The complicated, double-edged nature of the EARN IT Act

Photo courtesy of Fry1989, Wikipedia.

The controversial EARN IT Act is back from a two year hiatus, reintroduced at the end of last month by Senators Richard Blumenthal (D-CT) and Lindsey Graham (R-SC). The bill is focused on taking, as stated in the bill, “child sexual abuse material” off the web and making media companies “earn” their right to be protected under Section 230 by being “responsible” for the content on their platform.

Section 230 of the Common Decency Act gave social media sites the powers of both publishers and platforms, meaning that not only can social media companies control who and what can be posted on their site, they also hold no legal culpability for the content on these sites. Section 230 allows companies to have their cake and eat it too, but it offers us the privacy of encryption. 

Despite the EARN IT Act’s unpopularity, repealing Section 230 has gotten support from both sides of the aisle. Pro-Trump populists such as JD Vance and Josh Hawley are angry about the amount of censorship it lets Big Tech get away with. Progressives like comedian Hasan Minhaj worry about the opposite; they believe that social media companies don’t do enough online censorship and need to be held accountable for their actions.

The name of the bill’s co-sponsor, Blumenthal, might ring a bell to many college students, as the Democrat went viral last year for asking Meta (then Facebook) if they “would commit to ending finsta.” Despite the 75-year-old senator obviously being out of touch with modern technology, he has confidently claimed “[the bill] is not about encryption,” that is a “gigantic red herring” and has stated “this bill says nothing about” it. 

While the latter statement is true, it is quite possible that Senator Blumenthal doesn’t fully understand the consequences of the bill he is trying to pass. Lindsey Graham hardly seems to be any more technologically literate, as he explains how sexual content spreads as your grandpa explaining the internet to his 80-year-old friends would.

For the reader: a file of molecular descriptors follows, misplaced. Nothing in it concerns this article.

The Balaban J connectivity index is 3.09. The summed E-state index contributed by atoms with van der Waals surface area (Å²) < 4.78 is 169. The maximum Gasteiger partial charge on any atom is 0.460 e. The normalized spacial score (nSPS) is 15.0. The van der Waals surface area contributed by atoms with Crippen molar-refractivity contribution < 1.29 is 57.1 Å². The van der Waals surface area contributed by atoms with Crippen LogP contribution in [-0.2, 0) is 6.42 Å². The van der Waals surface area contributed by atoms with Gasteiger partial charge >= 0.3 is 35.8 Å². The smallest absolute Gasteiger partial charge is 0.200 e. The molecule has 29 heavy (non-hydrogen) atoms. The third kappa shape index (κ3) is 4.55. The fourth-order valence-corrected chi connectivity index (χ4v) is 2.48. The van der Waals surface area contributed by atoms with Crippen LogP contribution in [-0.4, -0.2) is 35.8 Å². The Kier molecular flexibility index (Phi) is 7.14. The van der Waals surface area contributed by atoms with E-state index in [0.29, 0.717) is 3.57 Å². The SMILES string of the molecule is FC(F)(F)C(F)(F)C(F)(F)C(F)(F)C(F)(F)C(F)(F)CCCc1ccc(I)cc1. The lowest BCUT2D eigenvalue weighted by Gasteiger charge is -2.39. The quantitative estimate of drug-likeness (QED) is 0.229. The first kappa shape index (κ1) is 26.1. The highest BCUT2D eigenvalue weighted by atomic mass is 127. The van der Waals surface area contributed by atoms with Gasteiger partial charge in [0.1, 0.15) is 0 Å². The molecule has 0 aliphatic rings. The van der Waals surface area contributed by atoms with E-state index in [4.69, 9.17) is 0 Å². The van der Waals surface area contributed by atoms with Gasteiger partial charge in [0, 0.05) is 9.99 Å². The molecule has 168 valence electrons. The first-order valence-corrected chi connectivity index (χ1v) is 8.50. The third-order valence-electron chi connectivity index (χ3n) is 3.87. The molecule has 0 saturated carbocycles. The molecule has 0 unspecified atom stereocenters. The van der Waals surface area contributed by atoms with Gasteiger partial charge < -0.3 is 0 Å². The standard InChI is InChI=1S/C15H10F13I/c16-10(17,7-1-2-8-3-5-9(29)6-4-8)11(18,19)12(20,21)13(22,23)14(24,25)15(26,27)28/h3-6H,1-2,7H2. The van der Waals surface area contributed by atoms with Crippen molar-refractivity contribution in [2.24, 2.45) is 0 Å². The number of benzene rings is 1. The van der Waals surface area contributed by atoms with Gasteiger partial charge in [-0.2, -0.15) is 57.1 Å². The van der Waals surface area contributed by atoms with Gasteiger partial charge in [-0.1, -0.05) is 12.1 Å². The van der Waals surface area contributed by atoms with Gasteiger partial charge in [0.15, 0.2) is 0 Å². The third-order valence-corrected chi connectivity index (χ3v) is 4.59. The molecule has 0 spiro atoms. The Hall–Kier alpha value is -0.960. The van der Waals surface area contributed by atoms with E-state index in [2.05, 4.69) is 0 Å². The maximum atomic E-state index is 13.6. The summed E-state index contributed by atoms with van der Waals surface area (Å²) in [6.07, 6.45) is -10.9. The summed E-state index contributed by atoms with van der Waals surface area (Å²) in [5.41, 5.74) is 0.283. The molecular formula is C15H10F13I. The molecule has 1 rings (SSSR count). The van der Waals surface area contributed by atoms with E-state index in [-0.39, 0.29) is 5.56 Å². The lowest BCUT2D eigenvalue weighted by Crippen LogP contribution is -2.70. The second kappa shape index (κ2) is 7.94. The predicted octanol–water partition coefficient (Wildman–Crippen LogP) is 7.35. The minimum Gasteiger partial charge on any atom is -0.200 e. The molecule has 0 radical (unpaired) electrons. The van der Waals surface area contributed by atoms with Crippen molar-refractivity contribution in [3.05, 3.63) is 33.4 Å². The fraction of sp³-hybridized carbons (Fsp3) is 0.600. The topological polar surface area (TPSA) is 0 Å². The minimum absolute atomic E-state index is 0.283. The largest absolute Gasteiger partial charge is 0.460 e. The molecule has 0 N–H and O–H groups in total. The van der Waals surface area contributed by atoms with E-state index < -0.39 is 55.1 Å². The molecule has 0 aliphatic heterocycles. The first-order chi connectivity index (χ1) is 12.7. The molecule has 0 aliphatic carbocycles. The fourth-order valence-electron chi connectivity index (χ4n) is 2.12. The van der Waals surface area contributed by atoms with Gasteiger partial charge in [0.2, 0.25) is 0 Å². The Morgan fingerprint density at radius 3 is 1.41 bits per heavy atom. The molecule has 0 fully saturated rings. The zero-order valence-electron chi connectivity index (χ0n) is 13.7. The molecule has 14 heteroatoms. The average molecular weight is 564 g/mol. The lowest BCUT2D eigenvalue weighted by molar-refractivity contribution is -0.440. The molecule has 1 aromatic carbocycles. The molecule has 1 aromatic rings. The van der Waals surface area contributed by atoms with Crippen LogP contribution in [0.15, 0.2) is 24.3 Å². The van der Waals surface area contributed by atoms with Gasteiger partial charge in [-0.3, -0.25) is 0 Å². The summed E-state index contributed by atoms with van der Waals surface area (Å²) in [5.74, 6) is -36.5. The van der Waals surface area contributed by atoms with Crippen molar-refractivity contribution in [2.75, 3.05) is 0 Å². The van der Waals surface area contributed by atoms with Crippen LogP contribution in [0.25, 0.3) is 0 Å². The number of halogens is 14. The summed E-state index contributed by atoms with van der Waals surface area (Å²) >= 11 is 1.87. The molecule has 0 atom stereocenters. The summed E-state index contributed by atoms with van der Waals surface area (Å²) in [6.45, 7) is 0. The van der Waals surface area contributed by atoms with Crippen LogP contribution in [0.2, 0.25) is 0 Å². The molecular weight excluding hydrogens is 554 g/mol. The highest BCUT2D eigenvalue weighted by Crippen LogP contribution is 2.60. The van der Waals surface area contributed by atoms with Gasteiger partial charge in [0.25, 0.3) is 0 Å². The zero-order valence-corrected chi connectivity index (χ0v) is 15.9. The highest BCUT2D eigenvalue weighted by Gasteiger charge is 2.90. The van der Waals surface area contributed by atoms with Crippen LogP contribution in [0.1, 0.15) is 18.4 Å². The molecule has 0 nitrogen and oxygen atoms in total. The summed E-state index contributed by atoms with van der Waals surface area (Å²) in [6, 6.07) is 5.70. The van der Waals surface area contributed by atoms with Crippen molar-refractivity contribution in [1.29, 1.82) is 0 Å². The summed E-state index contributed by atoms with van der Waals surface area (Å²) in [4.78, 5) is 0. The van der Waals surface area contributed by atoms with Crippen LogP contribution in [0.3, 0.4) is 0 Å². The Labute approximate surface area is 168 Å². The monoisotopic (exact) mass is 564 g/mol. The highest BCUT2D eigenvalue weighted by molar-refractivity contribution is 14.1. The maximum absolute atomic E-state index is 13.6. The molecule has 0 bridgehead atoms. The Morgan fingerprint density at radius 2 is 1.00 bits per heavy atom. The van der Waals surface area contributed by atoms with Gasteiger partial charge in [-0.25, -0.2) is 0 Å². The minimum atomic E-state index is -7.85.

During the hearing, which happened on Feb. 11, Senator Blumenthal brought up two testimonies to argue for the bill’s necessity. One of which he recounted as a video that went viral of “Two thirteen-year-old boys groomed and coerced into making explicit videos that later were posted on Twitter.” When the mother contacted them, Twitter stated that they would not take the video down unless Homeland Security intervened. The other one was the public lawsuit Jane Doe v. Reddit Inc.

There have been some attempts to ease the worries of privacy-concerned citizens. The bill does plan to include two members of the committee who “shall have current experience in matters related to consumer protection, civil liberties, civil rights, or privacy.” Patrick Leahy of Vermont has offered some changes on the 2020 version of the bill which protect encryption and user data, ones that his senate colleague Mike Lee suggested should be restored during the hearing. Despite being in full support for the bill, Senator Lee of Utah has questioned some of the privacy breaches the bill could create, and seems intent to pass it.

But at the end of the day, the most reliable fighter against government overreach and breaches of privacy are everyday citizens. Should we organize to stop it? And if so, how?